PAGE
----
paper 4 - view of sports as a masculine entity we associate...

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Reading Response Paper #4 – Question 1 Personally, I do not feel as though the “feminine” actions by Dennis Rodman and David Beckham have any effect on our perceptions of gender roles. Athletics is not just about sports, but more importantly, it’s about masculinity. Douglas Hartmann in his article entitled “The Sanctity of Sunday Football: Why Men Love Sports” talks about the importance of sports in a man’s life. Ever since we can remember, sports have been incorporated into men’s lives in order for them to feel more masculine. Sports “provide a unique place for men to think about and develop their masculinity, to make themselves men” (232). Sports allow men to get together, bond, and play catch after a hard days work. Males heavily dominate the world of sports, in both the organization of the industry and the athletes themselves. The media also focuses its attention to the male side of sports and keeps coverage of women’s sports to a minimum if possible. Because our
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Unformatted text preview: view of sports as a masculine entity, we associate sports chiefly with masculinity. Even if professional sports players play with the idea of gender roles, their behaviors on the court and the strength and commitment they posses for the sport outweigh any off the court behaviors that may associate themselves with other beliefs. Sociologists have identified these behaviors has “tensions within the masculine culture of athletics” (236). While such actions do go against the typical image of a male athlete, the overall effect of any actions, I believe, is very minimal. I do not think these actions by Beckham and Rodman are judged as scrupulously as the judgments made of female softball players. Since females to begin with are not highly regarded in the world of sports, any stereotypes of female athletes are often magnetized. The stereotype of the “butch” softball player is taken much further than any such offenses made of male athletes....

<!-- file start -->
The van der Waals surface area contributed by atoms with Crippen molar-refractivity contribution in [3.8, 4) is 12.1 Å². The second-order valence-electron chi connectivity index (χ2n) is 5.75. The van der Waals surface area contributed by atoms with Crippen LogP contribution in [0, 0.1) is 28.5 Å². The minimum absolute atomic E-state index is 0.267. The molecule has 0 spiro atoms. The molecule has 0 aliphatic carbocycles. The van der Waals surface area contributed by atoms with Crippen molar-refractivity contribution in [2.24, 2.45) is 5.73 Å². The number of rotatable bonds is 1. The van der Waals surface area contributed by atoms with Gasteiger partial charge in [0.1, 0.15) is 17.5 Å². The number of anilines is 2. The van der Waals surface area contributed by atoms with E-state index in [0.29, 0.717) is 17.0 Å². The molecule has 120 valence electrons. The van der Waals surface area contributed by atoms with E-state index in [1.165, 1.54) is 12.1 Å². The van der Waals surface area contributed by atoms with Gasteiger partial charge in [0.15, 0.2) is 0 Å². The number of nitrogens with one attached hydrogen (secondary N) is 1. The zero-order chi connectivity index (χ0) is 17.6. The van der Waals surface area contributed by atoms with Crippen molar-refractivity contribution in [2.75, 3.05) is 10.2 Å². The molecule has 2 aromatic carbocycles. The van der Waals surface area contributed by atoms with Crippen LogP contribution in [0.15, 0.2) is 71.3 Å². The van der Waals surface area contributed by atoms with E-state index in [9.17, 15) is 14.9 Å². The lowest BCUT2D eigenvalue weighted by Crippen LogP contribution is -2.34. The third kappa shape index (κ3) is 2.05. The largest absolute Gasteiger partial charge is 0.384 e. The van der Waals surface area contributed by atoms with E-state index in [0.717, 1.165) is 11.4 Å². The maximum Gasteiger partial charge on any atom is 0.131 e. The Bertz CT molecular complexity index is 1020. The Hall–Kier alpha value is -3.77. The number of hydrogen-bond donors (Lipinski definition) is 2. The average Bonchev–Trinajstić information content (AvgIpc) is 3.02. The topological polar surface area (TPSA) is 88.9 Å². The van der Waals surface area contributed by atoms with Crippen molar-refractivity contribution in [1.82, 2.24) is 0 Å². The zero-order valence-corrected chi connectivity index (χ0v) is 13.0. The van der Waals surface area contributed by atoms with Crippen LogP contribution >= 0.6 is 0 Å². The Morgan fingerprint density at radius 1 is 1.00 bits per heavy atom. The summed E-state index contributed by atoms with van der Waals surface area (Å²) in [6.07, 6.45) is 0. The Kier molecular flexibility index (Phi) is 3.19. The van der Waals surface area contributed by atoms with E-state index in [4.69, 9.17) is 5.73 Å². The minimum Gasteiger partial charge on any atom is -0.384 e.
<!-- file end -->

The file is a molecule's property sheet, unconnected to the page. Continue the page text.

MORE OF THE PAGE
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This note was uploaded on 02/27/2009 for the course DSOC 1101 taught by Professor Hirshel during the Spring '07 term at Cornell.

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paper 4 - view of sports as a masculine entity we associate...

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